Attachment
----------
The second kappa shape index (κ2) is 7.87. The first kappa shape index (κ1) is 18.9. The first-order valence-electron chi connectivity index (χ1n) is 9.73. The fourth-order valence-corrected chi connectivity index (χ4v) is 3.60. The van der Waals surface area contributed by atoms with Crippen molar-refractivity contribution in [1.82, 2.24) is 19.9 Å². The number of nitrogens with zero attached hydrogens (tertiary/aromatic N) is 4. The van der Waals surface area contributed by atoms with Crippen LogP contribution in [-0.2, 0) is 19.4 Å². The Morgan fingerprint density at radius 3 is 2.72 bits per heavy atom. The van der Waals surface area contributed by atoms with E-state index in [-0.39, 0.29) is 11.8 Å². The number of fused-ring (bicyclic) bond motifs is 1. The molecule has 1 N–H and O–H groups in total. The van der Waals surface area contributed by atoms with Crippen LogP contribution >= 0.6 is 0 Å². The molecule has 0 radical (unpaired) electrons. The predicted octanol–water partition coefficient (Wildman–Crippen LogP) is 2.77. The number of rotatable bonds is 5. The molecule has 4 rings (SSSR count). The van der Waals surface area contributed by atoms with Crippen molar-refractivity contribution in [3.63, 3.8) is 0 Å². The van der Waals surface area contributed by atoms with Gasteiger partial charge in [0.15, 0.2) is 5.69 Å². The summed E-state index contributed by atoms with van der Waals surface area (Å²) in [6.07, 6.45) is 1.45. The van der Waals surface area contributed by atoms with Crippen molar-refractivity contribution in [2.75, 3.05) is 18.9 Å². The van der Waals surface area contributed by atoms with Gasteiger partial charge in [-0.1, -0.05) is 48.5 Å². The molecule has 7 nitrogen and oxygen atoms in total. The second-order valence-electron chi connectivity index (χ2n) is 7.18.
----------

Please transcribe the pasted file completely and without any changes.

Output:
The second kappa shape index (κ2) is 7.87. The first kappa shape index (κ1) is 18.9. The first-order valence-electron chi connectivity index (χ1n) is 9.73. The fourth-order valence-corrected chi connectivity index (χ4v) is 3.60. The van der Waals surface area contributed by atoms with Crippen molar-refractivity contribution in [1.82, 2.24) is 19.9 Å². The number of nitrogens with zero attached hydrogens (tertiary/aromatic N) is 4. The van der Waals surface area contributed by atoms with Crippen LogP contribution in [-0.2, 0) is 19.4 Å². The Morgan fingerprint density at radius 3 is 2.72 bits per heavy atom. The van der Waals surface area contributed by atoms with E-state index in [-0.39, 0.29) is 11.8 Å². The number of fused-ring (bicyclic) bond motifs is 1. The molecule has 1 N–H and O–H groups in total. The van der Waals surface area contributed by atoms with Crippen LogP contribution >= 0.6 is 0 Å². The molecule has 0 radical (unpaired) electrons. The predicted octanol–water partition coefficient (Wildman–Crippen LogP) is 2.77. The number of rotatable bonds is 5. The molecule has 4 rings (SSSR count). The van der Waals surface area contributed by atoms with Crippen molar-refractivity contribution in [3.63, 3.8) is 0 Å². The van der Waals surface area contributed by atoms with Gasteiger partial charge in [0.15, 0.2) is 5.69 Å². The summed E-state index contributed by atoms with van der Waals surface area (Å²) in [6.07, 6.45) is 1.45. The van der Waals surface area contributed by atoms with Crippen molar-refractivity contribution in [2.75, 3.05) is 18.9 Å². The van der Waals surface area contributed by atoms with Gasteiger partial charge in [-0.1, -0.05) is 48.5 Å². The molecule has 7 nitrogen and oxygen atoms in total. The second-order valence-electron chi connectivity index (χ2n) is 7.18.